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University of Missouri Student Named a Goldwater Scholar

April 6, 2009

Story Contact:  Jeffrey Beeson, (573) 882-9144,

COLUMBIA, Mo. - University of Missouri sophomore Curtis Atkisson has been recognized for his strong academic merit and named a Goldwater Scholar. The highly selective scholarship was awarded to 278 college sophomores and juniors from the U.S. interested in the fields of mathematics, science or engineering. The scholarship will cover the cost of tuition, fees, books and room and board up to $7,500.

"Curtis is, without a doubt, one of the most exceptional young students I have ever had the pleasure of knowing," said Ed Brent, professor of sociology in the College of Arts and Science. "He takes more visible pleasure in learning than anyone I have ever known. I have the greatest confidence he will be one of those students faculty brag about when we talk about why we like teaching. My personal belief is that this is only one of many awards he will receive during his career."

Atkisson is majoring in anthropology and psychology in the College of Arts and Science, with minors in biology and math. He has co-authored a book chapter currently in publication with Brent and has two other papers underway. Atkisson plans to graduate from MU with several refereed papers and a book, in addition to working with other professors on other projects.

"Not being involved in clubs was a weak point for me on the application," said Atkisson. "But the purpose of the Goldwater Scholarship is to find students who will be successful in graduate school and conduct relevant research. I'm doing that now."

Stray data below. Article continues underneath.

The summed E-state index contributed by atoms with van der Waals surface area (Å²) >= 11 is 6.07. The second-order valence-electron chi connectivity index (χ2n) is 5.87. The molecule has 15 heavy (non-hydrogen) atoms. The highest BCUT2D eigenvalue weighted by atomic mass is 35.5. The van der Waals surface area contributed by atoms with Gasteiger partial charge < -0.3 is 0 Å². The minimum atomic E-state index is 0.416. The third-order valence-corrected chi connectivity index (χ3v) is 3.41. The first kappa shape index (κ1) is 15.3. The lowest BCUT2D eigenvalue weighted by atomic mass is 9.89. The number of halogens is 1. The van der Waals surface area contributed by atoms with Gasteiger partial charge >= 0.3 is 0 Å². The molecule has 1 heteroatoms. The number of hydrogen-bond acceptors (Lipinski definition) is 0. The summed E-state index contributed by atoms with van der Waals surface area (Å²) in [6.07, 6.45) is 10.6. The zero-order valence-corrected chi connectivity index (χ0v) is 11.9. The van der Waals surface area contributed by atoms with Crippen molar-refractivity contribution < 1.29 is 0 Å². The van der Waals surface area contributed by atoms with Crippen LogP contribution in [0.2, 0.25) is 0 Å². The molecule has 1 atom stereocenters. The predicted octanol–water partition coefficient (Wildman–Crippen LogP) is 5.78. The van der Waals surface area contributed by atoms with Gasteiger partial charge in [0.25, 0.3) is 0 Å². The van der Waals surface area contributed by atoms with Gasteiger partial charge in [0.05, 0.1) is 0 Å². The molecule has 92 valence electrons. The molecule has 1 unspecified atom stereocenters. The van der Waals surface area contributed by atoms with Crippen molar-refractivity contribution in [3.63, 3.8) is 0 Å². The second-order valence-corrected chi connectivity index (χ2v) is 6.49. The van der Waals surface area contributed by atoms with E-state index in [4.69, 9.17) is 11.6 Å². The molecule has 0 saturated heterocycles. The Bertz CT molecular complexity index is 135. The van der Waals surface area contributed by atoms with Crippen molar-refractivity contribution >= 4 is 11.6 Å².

Atkisson, who currently works 30 hours a week to help pay for school, hopes this scholarship will enable him to reduce his work hours so he can concentrate on research. His primary research area is the evolution of human behavioral ecology.

"I think the best way to describe Curtis is that he is intellectually voracious; he is constantly reading, researching, asking questions, and evaluating assumptions," said Ines Segert, assistant resident instructor in the Department of Psychological Sciences. "This is sustained by his incredible work ethic. I don't believe he knows the meaning of the word vacation."

The Barry M. Goldwater scholarship and Excellence in Education Program was established by Congress in 1986 to honor Sen. Barry M. Goldwater, who served his country for 56 years as a soldier and statesman, including 30 years of service in the U.S. Senate. The purpose of the foundation is to provide a continuing source of highly qualified scientists, mathematicians, and engineers by awarding scholarships to college students who intend to pursue careers in these fields.